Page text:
It's really not as black and white as you would think.
 
Last edited:

lord999

Moderator Emeritus
15+ Year Member
Feb 20, 2002
2,456
2,569
DC
Status
Pharmacist, Academic Administration
As far as what you learn/ what career avenues are opened to you?

From what i can see, both are research focused. PhD looks like it pays less(or nothing) and takes an extra year or 2.

What jobs would a person with a 2 year ID fellowship be qualified for that a person with a PGY2 ID residency may not?
Depends on the situation. The PhD is the de facto union card of normal tenure-track/tenured faculty (the 1st class). Getting a PhD is not financially a bright idea, but it is intellectually the most demanding pathway between the two. If you intend to do some international travel or emigration, the PharmD/PhD is generally not subject to numerus clausus or other anti-immigration policies of your incoming country (especially going from the US to Switzerland, Germany, France, and Denmark). I'm not that descriptive, here's a better overview (http://www.cs.unc.edu/~azuma/hitch4.html).

Getting a fellowship is probably the minimum for industry in a non-marketing department (e.g. reps, medical education, and other expendable personnel). It may or may not send you to tenure-track/tenured faculty; that depends on the university. It does qualify you for advanced practice scenarios.

Both have the disadvantage of pigeonholing you into a specific field unlike a general residency. It is possible to do both a clinical fellowship and graduate training at the same time, but it's hard to balance the two. If you really are into research, getting a NRSA fellowship and a PhD opens virtually any door in all the fields.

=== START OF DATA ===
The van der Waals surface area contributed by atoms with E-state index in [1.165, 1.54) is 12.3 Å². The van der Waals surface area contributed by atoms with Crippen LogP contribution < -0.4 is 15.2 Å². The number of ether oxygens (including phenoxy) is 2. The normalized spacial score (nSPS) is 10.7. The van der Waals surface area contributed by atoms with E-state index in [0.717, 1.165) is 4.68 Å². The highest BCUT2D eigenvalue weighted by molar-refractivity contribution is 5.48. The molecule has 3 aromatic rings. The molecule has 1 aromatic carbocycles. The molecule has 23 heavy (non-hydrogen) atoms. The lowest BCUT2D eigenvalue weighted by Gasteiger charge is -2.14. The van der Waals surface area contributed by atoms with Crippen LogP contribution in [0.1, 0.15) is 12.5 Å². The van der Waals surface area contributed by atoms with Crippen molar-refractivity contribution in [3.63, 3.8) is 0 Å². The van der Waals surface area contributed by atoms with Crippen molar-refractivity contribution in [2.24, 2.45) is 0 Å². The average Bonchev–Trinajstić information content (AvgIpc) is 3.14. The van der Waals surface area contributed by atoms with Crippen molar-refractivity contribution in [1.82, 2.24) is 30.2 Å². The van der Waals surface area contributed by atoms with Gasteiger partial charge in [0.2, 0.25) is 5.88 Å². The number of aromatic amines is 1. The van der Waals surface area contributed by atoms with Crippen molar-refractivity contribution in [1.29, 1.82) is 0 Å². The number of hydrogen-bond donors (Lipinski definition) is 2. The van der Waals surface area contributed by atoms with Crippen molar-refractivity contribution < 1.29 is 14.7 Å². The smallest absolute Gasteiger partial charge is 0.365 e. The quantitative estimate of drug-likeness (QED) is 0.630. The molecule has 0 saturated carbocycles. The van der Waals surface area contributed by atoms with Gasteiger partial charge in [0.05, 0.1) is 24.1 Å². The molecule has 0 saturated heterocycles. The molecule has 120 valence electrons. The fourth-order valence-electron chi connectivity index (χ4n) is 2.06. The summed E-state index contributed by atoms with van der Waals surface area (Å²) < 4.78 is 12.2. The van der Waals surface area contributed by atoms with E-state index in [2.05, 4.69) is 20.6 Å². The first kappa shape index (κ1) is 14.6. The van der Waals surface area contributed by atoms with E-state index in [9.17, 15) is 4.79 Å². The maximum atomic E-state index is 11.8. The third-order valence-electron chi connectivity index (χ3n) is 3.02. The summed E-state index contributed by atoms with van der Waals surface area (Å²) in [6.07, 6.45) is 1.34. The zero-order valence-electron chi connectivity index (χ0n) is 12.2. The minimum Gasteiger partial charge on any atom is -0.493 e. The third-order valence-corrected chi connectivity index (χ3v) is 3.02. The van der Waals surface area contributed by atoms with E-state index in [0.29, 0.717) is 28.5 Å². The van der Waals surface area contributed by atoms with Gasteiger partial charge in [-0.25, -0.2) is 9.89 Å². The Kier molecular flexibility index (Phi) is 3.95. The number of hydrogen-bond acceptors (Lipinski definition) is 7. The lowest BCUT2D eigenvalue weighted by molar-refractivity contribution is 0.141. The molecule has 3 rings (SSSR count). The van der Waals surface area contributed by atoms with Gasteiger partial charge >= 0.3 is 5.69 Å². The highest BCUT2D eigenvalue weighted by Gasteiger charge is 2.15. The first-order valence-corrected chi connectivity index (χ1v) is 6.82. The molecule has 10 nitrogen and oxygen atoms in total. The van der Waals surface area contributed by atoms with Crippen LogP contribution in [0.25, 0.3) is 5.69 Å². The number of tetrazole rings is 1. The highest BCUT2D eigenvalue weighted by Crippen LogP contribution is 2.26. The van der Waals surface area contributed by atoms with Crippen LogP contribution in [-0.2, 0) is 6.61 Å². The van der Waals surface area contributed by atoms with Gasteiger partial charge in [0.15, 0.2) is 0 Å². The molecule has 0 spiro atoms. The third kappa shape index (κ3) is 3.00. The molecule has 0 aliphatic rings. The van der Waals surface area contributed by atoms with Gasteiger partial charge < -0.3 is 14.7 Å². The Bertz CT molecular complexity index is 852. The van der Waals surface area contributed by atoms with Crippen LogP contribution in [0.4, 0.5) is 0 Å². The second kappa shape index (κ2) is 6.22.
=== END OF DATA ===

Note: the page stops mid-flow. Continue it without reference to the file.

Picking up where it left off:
Just depends on your taste between research and clinician work. I can't comment on the difference between fellowship and PGY-2 except to say that fellows are expected to be more independent than PGY-2 from my experience training PGY-2s.
 

npage148

Senior Member
10+ Year Member
May 2, 2005
2,023
738
Us
Status
Pharmacist
I can comment on the PhD in pharmaceutical sciences. It's what I did after my PharmD. It's nice becasue you get a meager stipend (~25K) and your tuition waived, but I'm also working part-time as a retail pharmacist. I started doing basic research during my last couple semester of Pharm school and really enjoyed it. It's nice becasue while there is pressure to get work done and work hard, you can be very flexible in your schedule. Sometimes it's beyond frustrating and sometimes is super rewarding. I'm about 1/2 way done with it and I'm glad I did it. In the end I'm thinking about teaching which would be the best of everything, you get to do science, teach and practice. Plus the areas you can work on are endless if you can find a faculty member to work with. I'm doing cardiovascular pharmacology with lots of bench work, but some friends are doing tons of modeling with little bench work and on ever topic you could think of.